A revealing documentary not so much with regards to the tireless talent of Picasso or his doric composure, but mainly about the theatricality metonymy which transforms the studio in which the filming takes place to a leap backward in time; as if in the Neolithic era, one observes a half-naked and in shorts Picasso breathing into humanity the archetypal gift of Art. Clouzot's 'primitive' wipes enhance this impression.
This should've done for the 'live-drawing' sub-genre what The Last Waltz did for the concert film! Quite why so few filmmakers have followed in Clouzot's footsteps & produced a similar arts-based documentary is probably because the subject matter & specific focus on form & technique is so niche. However, as a historical record & insight into Picasso's methodology, his ability & approach, the film is indispensable.
An interesting look at the process of a brilliant artist. It remarkably shows great works-in-progress that are painted over (or ruined?) again and again as the idea for Picasso's painting is changing before our eyes. You catch glimpses of some beautiful art that has never been seen before nor will be seen again.
NOTES—got to love these French attempts at ‘pure’ documentary/one blinks and asks themselves ‘where is he?’/from a critical perspective I just want to list colors[good thing]/jump cuts work stylistically a successfully avoids tedium/footage in reverse smart bc deconstruction just as telling as construction/break:: chat:: change to over-the-shoulder/TIME CRUNCH:: gives tension and characterizes our figures [...]
Absolutely outstanding, unlike anything I've seen before. Picasso's process is endlessly fascinating to watch, his canvases come to life to breathe and evolve before our eyes in a way no animation could replicate. You find yourself involved in the paintings, rooting for Picasso and criticizing his decisions as they are made. It puts you in the mind of the artist and gives a true appreciation of his genius.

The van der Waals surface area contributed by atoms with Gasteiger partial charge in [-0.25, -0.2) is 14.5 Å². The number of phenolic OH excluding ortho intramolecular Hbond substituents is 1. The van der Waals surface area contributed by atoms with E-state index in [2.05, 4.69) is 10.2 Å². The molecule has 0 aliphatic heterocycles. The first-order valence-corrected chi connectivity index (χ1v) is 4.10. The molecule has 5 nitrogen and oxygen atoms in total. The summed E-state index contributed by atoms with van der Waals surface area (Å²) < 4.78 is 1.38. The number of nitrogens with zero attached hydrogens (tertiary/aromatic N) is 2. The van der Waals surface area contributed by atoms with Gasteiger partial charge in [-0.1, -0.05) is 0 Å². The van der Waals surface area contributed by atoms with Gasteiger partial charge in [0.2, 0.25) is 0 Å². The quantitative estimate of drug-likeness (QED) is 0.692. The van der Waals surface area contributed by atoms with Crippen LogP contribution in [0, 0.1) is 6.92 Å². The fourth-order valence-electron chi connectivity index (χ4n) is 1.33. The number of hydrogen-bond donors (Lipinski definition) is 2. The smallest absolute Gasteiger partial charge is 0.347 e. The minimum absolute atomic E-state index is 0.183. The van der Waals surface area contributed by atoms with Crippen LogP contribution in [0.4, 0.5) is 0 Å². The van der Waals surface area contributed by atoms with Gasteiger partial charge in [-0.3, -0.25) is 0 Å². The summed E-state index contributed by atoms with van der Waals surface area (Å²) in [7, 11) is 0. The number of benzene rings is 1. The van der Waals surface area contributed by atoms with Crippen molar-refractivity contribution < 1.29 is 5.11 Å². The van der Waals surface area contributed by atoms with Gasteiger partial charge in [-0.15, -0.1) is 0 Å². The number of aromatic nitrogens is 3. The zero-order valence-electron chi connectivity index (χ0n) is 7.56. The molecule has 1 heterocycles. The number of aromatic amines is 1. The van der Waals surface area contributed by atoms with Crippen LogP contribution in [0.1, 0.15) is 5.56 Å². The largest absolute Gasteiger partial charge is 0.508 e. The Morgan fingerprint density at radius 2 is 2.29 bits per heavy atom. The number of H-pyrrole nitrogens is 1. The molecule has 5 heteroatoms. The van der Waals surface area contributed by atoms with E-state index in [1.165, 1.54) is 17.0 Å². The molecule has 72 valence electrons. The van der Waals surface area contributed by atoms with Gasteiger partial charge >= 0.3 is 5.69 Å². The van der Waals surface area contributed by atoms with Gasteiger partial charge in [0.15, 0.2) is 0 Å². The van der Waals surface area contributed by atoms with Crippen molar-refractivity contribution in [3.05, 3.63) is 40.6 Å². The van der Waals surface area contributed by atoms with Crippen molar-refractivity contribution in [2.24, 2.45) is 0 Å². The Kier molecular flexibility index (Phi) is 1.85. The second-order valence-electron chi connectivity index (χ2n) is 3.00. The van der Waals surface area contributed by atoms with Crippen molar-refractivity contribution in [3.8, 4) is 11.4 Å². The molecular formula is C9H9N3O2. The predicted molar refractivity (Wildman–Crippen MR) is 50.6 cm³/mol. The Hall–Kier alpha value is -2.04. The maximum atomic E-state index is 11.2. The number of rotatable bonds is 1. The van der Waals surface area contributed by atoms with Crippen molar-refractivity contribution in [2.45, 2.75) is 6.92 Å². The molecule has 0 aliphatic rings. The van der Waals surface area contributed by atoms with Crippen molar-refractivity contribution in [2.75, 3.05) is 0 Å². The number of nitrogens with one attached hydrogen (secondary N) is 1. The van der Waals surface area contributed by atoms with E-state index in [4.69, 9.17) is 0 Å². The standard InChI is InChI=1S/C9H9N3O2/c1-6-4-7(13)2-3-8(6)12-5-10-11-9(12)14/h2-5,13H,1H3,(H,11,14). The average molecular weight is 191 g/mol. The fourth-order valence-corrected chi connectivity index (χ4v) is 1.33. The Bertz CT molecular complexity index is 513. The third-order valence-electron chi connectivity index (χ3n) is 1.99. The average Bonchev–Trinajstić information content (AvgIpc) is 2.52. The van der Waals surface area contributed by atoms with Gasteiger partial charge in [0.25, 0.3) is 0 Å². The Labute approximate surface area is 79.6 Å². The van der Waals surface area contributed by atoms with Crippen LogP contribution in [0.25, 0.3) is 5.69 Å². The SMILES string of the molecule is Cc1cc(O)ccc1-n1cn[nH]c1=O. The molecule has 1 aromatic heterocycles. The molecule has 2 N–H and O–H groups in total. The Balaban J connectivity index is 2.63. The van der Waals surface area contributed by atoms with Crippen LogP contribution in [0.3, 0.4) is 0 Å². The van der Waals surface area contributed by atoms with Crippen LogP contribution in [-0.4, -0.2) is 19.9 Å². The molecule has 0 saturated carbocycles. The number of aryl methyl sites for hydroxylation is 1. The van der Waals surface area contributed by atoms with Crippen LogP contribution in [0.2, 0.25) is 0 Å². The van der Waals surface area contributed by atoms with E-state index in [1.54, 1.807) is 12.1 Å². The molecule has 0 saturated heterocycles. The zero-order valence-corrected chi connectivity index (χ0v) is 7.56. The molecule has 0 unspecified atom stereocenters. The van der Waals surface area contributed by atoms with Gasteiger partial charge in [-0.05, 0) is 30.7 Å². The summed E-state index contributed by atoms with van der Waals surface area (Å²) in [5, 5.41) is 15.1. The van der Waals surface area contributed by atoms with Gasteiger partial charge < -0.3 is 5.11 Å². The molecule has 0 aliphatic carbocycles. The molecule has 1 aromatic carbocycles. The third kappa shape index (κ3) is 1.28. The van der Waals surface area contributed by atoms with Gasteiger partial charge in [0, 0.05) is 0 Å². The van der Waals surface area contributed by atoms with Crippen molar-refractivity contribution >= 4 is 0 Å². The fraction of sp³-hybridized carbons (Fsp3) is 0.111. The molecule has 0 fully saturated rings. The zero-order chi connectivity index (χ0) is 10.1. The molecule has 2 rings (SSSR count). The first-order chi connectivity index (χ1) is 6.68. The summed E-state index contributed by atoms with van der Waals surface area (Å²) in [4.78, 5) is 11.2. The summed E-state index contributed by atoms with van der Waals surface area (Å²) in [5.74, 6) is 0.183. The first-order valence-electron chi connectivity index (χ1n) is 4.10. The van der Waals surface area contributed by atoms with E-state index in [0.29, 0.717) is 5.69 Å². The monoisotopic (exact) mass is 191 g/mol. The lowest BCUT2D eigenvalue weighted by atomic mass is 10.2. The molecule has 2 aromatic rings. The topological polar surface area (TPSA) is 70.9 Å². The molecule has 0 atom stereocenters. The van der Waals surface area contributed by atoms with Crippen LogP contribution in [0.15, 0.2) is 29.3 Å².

When you look at him swapping all those inventive layers and you think that most of the old, beautiful ones are buried under the new ones and lost forever... and you are aware that you liked them a lot but it means nothing to him... then you start having a clue of what's inside the mind of a genius. Or, perhaps, what I have written is exactly what that genius wants you to believe. A brilliant and wonderful film.
There are some amazing scenes in this, but instead of being "transfixed by the creative process and its mystery" I found myself feeling like I was watching a screen-saver half the time. It's worth a gander however, if only to see Picasso and Clouzot smoking their tobaccos and thinking intensely.